Auxiliares only work four days a week. I work Monday through Thursday, which means I have three day weekends every week. This makes it incredibly convenient to travel on the weekends, especially with the availability of cheap RyanAir flights! This past year I took weekend trips to Sevilla, Amsterdam, Budapest, northern France, Munich and northern Spain. I saved my bigger trips (Prague + Vienna and Greece) for spring break and summer vacation.


But of course, the best part about teaching English in Spain is experiencing Spain. The Spanish culture is inviting and delightful, and being able to live abroad and experience the heart and soul of this country has changed who I am & what I value. Living and working abroad is an invaluable experience, and I can say without a doubt that this past year has been the most fun year of my life.

If you have any other questions or concerns, feel free to contact me! Or, check out the other helpful resources listed below. Buena suerte!



Other helpful resources & blogs:

North American Language and Culture Assistants


Update as of Autumn 2015:

I spent two years teaching English in Madrid through the Spanish Ministry of Education's Auxiliar de Conversación program. The ministry has a rule that you can only stay in the same region for two years, so you must switch regions after your second year if you wish to continue with the program. Because I had my heart set on staying in Madrid, I am currently spending my third year in Spain teaching English through the BEDA program.


Wednesday, August 13, 2014

A Sunset Dinner at Canaves Oia Hotel

"Fine dining" takes on a whole new meaning to me after having dinner at the luxurious Canaves Oia Hotel in Santorini. Between the breathtaking views of the island's majestic caldera, the attentive service and the divine gourmet dishes, I think it's fair to say that this was one of the most memorable meals of my life.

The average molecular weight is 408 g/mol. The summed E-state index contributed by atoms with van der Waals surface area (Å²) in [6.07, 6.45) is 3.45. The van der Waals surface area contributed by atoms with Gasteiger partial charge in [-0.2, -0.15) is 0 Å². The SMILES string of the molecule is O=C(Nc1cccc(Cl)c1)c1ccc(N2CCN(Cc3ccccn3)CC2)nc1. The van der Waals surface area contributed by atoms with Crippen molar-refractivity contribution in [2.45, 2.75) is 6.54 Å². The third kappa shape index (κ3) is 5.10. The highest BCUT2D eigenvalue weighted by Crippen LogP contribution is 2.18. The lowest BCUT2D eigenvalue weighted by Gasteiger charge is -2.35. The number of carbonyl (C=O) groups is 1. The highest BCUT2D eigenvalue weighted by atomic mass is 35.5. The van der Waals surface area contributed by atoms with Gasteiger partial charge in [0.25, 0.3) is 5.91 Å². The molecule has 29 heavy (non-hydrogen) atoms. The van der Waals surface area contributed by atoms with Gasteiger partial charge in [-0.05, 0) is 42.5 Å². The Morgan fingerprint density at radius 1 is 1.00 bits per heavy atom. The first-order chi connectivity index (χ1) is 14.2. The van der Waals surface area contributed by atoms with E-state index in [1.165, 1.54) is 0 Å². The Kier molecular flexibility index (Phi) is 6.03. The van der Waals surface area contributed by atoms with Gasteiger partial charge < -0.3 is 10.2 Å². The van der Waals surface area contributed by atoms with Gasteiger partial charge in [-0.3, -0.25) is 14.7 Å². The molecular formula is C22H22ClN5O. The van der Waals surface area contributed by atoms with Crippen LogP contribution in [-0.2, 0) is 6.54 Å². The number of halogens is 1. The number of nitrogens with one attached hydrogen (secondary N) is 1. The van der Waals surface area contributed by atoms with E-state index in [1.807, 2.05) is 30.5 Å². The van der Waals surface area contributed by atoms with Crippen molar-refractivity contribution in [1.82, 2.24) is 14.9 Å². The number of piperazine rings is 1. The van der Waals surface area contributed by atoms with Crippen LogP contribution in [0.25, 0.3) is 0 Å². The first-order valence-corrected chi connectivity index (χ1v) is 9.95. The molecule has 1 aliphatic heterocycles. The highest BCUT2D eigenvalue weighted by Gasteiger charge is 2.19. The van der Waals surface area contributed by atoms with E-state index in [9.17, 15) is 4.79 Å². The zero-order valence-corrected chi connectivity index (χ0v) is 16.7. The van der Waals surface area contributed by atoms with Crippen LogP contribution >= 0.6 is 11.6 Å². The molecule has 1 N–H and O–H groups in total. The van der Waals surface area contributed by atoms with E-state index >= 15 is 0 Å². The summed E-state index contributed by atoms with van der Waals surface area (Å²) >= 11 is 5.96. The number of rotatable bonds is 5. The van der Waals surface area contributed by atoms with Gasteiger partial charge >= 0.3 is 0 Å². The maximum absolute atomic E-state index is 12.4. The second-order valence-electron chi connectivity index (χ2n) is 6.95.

Serving modern Mediterranean cuisine with a Santorini-inspired twist, the dishes prepared by chef Andreas Evagelatos define gourmet gastronomy. We started off the evening with a variety of dips, including fresh Greek olive oil and herbs, eggplant and olives. (They also thoughtfully supplied me with gluten free bread so I could enjoy it all.) We then indulged on the grilled vegetables with goat cheese and the rocket salad with watermelon and tofu. Our hors d'oevres were light and refreshing, scrumptiously foreshadowing what was to come.

Grilled vegetables with goat cheese
Rocket salad with watermelon and tofu

For our main courses, I feasted upon the pork tenderloin in a savory honey mustard sauce with potatoes, while Jen enjoyed the lamb chops with an herb crust and oven potatoes. Naturally, all of this was accompanied by a fine bottle of Greek wine. We finished off the meal with an exquisite crème brûlée to share. Needless to say, we were in foodie heaven. Without a doubt, the chef's culinary creations were perfectly executed.

    Pork tenderloin in a honey mustard sauce  |  Herb crusted lamb chops with oven potatoes

The friendly staff made a genuine effort to ensure that we had a memorable dining experience, which impressed me just as much as the sublime views of the sunset and the caldera. Not to mention, the hotel itself is a dream come true. Canaves Oia quite literally embodies paradise. Bougainvillea drifts down trellises towards the glistening pool, a sea of white envelops the quiet suites, and picture-perfect panoramas can be admired from any angle. Mark my words, I'll be coming back and staying there one day. Until then, I'll be fantasizing about the decadent meal we enjoyed at our sunset dinner in Oia.


Markos from Canaves Oia Hotel & Suites graciously invited us to dinner, but all opinions expressed are my own. You can find out more about Canaves Oia Hotel and their fine dining experiences here.